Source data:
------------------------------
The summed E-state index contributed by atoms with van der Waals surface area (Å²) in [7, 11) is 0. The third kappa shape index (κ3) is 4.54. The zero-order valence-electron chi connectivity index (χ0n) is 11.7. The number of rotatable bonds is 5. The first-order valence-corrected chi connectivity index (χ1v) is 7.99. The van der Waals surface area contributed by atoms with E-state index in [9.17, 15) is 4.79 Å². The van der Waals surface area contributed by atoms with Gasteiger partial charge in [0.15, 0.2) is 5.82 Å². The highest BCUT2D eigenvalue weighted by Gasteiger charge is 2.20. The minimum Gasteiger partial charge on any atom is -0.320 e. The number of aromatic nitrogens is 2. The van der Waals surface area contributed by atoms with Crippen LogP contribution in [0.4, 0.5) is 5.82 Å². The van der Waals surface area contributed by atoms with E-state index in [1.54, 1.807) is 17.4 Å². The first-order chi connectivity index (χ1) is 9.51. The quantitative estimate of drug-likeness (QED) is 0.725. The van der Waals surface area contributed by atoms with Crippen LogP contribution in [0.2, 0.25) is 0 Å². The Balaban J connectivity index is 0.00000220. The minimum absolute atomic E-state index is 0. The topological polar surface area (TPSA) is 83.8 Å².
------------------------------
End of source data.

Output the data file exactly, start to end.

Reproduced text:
The summed E-state index contributed by atoms with van der Waals surface area (Å²) in [7, 11) is 0. The third kappa shape index (κ3) is 4.54. The zero-order valence-electron chi connectivity index (χ0n) is 11.7. The number of rotatable bonds is 5. The first-order valence-corrected chi connectivity index (χ1v) is 7.99. The van der Waals surface area contributed by atoms with E-state index in [9.17, 15) is 4.79 Å². The van der Waals surface area contributed by atoms with Gasteiger partial charge in [0.15, 0.2) is 5.82 Å². The highest BCUT2D eigenvalue weighted by Gasteiger charge is 2.20. The minimum Gasteiger partial charge on any atom is -0.320 e. The number of aromatic nitrogens is 2. The van der Waals surface area contributed by atoms with Crippen LogP contribution in [0.4, 0.5) is 5.82 Å². The van der Waals surface area contributed by atoms with E-state index in [1.54, 1.807) is 17.4 Å². The first-order chi connectivity index (χ1) is 9.51. The quantitative estimate of drug-likeness (QED) is 0.725. The van der Waals surface area contributed by atoms with Crippen LogP contribution in [0.2, 0.25) is 0 Å². The Balaban J connectivity index is 0.00000220. The minimum absolute atomic E-state index is 0. The topological polar surface area (TPSA) is 83.8 Å².